From there, he was offered an opportunity for a career position in the U.S. Treasury Department, which involved “the nexus of national security and economics.” After a few years, he accepted a role as the U.S. Treasury Attaché to Saudi Arabia. He and his wife and first child moved there and lived there for three years. “I found it a very fascinating and vibrant country,” said Mannina. One thing he learned is that “American business has far more influence than the American government on diplomacy – knowing that Coca-Cola is in far more countries than the U.S. government has a diplomatic presence.” 

After his time in Saudi Arabia, Mike and his family returned to the U.S. He could have taken many lucrative jobs including one in New York City. But his dad was going through treatment for leukemia, and he wanted to be near him, so he moved back to the Atlanta suburbs. “It felt very much like it was time to move home,” said Mannina. “It didn’t make sense from a career standpoint at the time, but it was a clear calling that I felt. That put us on a journey to where we’re at today.”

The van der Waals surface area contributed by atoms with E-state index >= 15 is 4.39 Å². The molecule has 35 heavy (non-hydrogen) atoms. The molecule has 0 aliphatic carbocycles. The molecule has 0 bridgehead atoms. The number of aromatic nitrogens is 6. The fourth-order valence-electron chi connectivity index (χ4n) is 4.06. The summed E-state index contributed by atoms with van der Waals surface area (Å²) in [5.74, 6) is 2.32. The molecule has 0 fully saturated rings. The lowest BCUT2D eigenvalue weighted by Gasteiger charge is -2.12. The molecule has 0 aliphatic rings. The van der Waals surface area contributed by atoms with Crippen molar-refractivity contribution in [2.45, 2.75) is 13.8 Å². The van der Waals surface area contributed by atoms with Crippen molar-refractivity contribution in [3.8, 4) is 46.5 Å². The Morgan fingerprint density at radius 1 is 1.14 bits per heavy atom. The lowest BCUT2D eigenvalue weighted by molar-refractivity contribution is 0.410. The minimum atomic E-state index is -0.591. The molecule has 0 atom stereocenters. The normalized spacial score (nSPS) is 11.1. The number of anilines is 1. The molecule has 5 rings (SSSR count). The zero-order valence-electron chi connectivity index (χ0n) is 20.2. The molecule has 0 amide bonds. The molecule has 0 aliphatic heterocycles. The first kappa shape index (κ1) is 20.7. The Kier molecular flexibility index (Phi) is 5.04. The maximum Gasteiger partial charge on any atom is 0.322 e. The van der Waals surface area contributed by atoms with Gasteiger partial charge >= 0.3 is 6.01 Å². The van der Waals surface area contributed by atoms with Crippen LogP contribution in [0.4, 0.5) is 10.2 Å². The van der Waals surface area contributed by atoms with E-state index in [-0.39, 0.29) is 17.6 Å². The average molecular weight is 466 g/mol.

With his years in government and the effectiveness he was bringing to those roles in Washington DC, he said “it didn’t make sense at the time to leave all that.” But in 2014, through a connection, he met with one of the founders of Thrive Farmers and heard his story of “wanting to solve a global crisis in the coffee industry that really leaves millions and millions of farmers in the dust, and finding a way, through the marketplace to rebuild that economic system: how farmers are compensated and how customers engage the producers.”